2. That's a pretty bad delivery story in an industry known for bad stories! Lucky it turned out well for you. Most of the courier companies who handle parcels end to end seem to do what you describe into the UK. The exception is items.where the company the package is sent with dont operate in thr UK so it has to be handled by someone else - then it seems to be a.lottery if you are charged or not. I get annoyed the Royal Mail charge a very high handling fee for dealing with spot checks on small items,so you pay maybe £4 duty and a total charge of £18 or something! with Sterling so weak, it's not a good time to be importing, though obviously it's good for exports as Christopher highlights with his story about spectacles. I was shocked at the idea that buying anything in the UK could be cheap because of our prices and sales tax, but with Sterling so weak it probably offsets that. Generally, a $1000 camera in USA is £1000 in the UK (this final comment for non UK residents who may wonder what I'm talking aboit).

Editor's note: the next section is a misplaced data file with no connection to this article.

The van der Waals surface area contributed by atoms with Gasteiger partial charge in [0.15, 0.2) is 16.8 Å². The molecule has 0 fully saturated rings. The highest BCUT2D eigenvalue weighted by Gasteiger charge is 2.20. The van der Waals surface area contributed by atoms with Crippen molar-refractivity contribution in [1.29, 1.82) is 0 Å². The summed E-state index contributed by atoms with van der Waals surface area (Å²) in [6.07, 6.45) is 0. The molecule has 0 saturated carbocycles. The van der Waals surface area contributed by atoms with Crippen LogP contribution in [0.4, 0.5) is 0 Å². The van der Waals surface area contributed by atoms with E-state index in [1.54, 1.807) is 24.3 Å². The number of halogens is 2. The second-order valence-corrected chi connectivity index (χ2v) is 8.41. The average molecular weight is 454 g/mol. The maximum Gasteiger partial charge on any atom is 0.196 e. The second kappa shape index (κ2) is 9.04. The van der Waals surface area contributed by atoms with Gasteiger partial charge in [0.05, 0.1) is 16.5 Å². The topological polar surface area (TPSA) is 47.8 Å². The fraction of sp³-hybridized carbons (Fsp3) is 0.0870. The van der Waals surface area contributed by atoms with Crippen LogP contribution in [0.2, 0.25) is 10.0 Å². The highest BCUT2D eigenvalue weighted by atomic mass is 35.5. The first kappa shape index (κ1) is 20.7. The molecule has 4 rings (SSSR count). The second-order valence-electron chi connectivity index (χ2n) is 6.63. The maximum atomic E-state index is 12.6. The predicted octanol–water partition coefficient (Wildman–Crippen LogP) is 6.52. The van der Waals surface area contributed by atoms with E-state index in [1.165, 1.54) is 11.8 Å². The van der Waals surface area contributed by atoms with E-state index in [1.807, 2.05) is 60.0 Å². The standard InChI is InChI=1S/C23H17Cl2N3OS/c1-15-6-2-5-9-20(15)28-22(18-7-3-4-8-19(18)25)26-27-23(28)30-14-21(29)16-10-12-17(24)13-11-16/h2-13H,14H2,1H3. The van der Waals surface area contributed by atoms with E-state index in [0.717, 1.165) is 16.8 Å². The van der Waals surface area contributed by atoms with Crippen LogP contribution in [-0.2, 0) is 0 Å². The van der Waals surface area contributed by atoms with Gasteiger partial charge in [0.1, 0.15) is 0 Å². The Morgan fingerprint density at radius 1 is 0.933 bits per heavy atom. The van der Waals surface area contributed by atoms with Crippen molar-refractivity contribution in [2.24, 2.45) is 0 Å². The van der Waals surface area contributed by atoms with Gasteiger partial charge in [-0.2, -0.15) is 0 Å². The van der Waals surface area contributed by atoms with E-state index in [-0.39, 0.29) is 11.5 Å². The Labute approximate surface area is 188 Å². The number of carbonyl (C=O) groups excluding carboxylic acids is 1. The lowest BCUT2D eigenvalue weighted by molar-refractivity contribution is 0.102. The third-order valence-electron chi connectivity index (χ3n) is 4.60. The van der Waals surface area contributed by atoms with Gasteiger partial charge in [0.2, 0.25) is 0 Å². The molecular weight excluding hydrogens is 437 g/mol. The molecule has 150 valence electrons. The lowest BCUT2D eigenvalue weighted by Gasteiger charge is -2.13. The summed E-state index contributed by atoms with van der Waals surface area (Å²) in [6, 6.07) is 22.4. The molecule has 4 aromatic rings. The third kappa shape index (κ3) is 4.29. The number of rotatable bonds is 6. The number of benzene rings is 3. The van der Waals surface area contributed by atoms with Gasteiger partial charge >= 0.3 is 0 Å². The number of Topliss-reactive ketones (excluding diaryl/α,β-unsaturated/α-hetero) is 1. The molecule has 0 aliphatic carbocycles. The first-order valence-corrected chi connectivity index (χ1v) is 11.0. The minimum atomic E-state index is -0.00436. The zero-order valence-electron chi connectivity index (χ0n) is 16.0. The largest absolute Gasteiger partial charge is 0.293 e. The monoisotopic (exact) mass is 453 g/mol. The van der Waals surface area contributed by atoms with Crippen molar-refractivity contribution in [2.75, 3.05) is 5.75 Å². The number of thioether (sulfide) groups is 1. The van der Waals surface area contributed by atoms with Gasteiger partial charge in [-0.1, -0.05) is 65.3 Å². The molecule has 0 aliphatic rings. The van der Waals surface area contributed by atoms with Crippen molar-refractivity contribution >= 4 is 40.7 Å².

3. jist a thought on the auto exposure issue with continuous: Does the setting suggested to turn off only relate to continuous shooting? or does it mean that exposure is NEVER locked with a half press of the shutter? I suspect the latter, which could be an issue who for those who focus and recompose. When exposure is locked with focus, depending on metering mode, the exposure is generally biased to the focus poin, which is probably what you want. With this setting off it will probably expose based on whatever is on the recomposed scene. In spot or centre weighted meter modes this poses a risk of serious exposure errors. do the cameras lock exposure on the first shot regardless of drive speed (e.g. at 3fps, 6fps, 9fps?). Other camera systems lock the exposure at the highest frame rate because they cannot meter or adjust the aperture quickly enough at very high frame rates.